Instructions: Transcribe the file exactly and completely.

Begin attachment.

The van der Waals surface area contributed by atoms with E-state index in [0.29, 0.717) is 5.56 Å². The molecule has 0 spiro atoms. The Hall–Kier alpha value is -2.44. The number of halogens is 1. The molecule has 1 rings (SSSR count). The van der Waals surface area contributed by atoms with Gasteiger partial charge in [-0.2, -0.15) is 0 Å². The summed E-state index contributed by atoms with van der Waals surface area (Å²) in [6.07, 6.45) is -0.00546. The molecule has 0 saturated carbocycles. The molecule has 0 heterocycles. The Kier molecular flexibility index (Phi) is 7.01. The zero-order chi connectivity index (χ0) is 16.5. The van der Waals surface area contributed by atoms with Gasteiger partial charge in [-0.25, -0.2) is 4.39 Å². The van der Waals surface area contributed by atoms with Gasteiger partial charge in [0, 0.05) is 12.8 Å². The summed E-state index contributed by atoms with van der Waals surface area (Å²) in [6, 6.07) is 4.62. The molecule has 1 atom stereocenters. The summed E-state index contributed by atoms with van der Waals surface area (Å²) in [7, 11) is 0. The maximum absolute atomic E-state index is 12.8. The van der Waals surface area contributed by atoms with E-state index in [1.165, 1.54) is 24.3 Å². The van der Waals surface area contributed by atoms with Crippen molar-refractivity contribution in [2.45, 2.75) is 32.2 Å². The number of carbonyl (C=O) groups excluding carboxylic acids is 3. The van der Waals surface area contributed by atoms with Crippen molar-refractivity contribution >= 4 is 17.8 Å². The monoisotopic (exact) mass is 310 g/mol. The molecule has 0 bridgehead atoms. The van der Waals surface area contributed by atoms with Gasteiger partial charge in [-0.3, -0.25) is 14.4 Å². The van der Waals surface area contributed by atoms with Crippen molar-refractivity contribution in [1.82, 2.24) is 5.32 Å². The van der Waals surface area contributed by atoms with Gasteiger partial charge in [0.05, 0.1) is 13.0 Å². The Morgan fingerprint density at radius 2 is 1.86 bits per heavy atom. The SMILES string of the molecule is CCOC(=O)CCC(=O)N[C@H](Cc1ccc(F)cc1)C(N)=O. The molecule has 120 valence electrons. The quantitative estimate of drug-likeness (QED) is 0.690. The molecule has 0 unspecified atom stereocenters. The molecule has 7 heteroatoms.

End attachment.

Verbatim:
The van der Waals surface area contributed by atoms with E-state index in [0.29, 0.717) is 5.56 Å². The molecule has 0 spiro atoms. The Hall–Kier alpha value is -2.44. The number of halogens is 1. The molecule has 1 rings (SSSR count). The van der Waals surface area contributed by atoms with Gasteiger partial charge in [-0.2, -0.15) is 0 Å². The summed E-state index contributed by atoms with van der Waals surface area (Å²) in [6.07, 6.45) is -0.00546. The molecule has 0 saturated carbocycles. The molecule has 0 heterocycles. The Kier molecular flexibility index (Phi) is 7.01. The zero-order chi connectivity index (χ0) is 16.5. The van der Waals surface area contributed by atoms with Gasteiger partial charge in [-0.25, -0.2) is 4.39 Å². The van der Waals surface area contributed by atoms with Gasteiger partial charge in [0, 0.05) is 12.8 Å². The summed E-state index contributed by atoms with van der Waals surface area (Å²) in [6, 6.07) is 4.62. The molecule has 1 atom stereocenters. The summed E-state index contributed by atoms with van der Waals surface area (Å²) in [7, 11) is 0. The maximum absolute atomic E-state index is 12.8. The van der Waals surface area contributed by atoms with E-state index in [1.165, 1.54) is 24.3 Å². The van der Waals surface area contributed by atoms with Crippen molar-refractivity contribution in [2.45, 2.75) is 32.2 Å². The number of carbonyl (C=O) groups excluding carboxylic acids is 3. The van der Waals surface area contributed by atoms with Crippen molar-refractivity contribution >= 4 is 17.8 Å². The monoisotopic (exact) mass is 310 g/mol. The molecule has 0 bridgehead atoms. The van der Waals surface area contributed by atoms with Gasteiger partial charge in [-0.3, -0.25) is 14.4 Å². The van der Waals surface area contributed by atoms with Crippen molar-refractivity contribution in [1.82, 2.24) is 5.32 Å². The van der Waals surface area contributed by atoms with Gasteiger partial charge in [0.05, 0.1) is 13.0 Å². The Morgan fingerprint density at radius 2 is 1.86 bits per heavy atom. The SMILES string of the molecule is CCOC(=O)CCC(=O)N[C@H](Cc1ccc(F)cc1)C(N)=O. The molecule has 120 valence electrons. The quantitative estimate of drug-likeness (QED) is 0.690. The molecule has 0 unspecified atom stereocenters. The molecule has 7 heteroatoms.